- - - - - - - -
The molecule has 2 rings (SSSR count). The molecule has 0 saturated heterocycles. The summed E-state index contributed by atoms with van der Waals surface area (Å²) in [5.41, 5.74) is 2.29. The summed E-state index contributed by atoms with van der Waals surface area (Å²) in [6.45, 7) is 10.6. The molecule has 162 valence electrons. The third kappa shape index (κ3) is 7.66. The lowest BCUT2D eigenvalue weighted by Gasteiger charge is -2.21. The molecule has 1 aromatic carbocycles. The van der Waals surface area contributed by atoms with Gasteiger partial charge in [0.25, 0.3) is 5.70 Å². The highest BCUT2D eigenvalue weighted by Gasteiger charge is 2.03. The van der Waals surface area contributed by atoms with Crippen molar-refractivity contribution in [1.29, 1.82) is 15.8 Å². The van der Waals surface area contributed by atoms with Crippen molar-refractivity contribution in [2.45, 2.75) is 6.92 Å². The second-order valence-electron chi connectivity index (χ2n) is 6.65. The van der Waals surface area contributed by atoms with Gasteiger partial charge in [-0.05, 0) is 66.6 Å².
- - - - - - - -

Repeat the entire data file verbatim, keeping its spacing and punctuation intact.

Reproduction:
The molecule has 2 rings (SSSR count). The molecule has 0 saturated heterocycles. The summed E-state index contributed by atoms with van der Waals surface area (Å²) in [5.41, 5.74) is 2.29. The summed E-state index contributed by atoms with van der Waals surface area (Å²) in [6.45, 7) is 10.6. The molecule has 162 valence electrons. The third kappa shape index (κ3) is 7.66. The lowest BCUT2D eigenvalue weighted by Gasteiger charge is -2.21. The molecule has 1 aromatic carbocycles. The van der Waals surface area contributed by atoms with Gasteiger partial charge in [0.25, 0.3) is 5.70 Å². The highest BCUT2D eigenvalue weighted by Gasteiger charge is 2.03. The van der Waals surface area contributed by atoms with Crippen molar-refractivity contribution in [1.29, 1.82) is 15.8 Å². The van der Waals surface area contributed by atoms with Crippen molar-refractivity contribution in [2.45, 2.75) is 6.92 Å². The second-order valence-electron chi connectivity index (χ2n) is 6.65. The van der Waals surface area contributed by atoms with Gasteiger partial charge in [-0.05, 0) is 66.6 Å².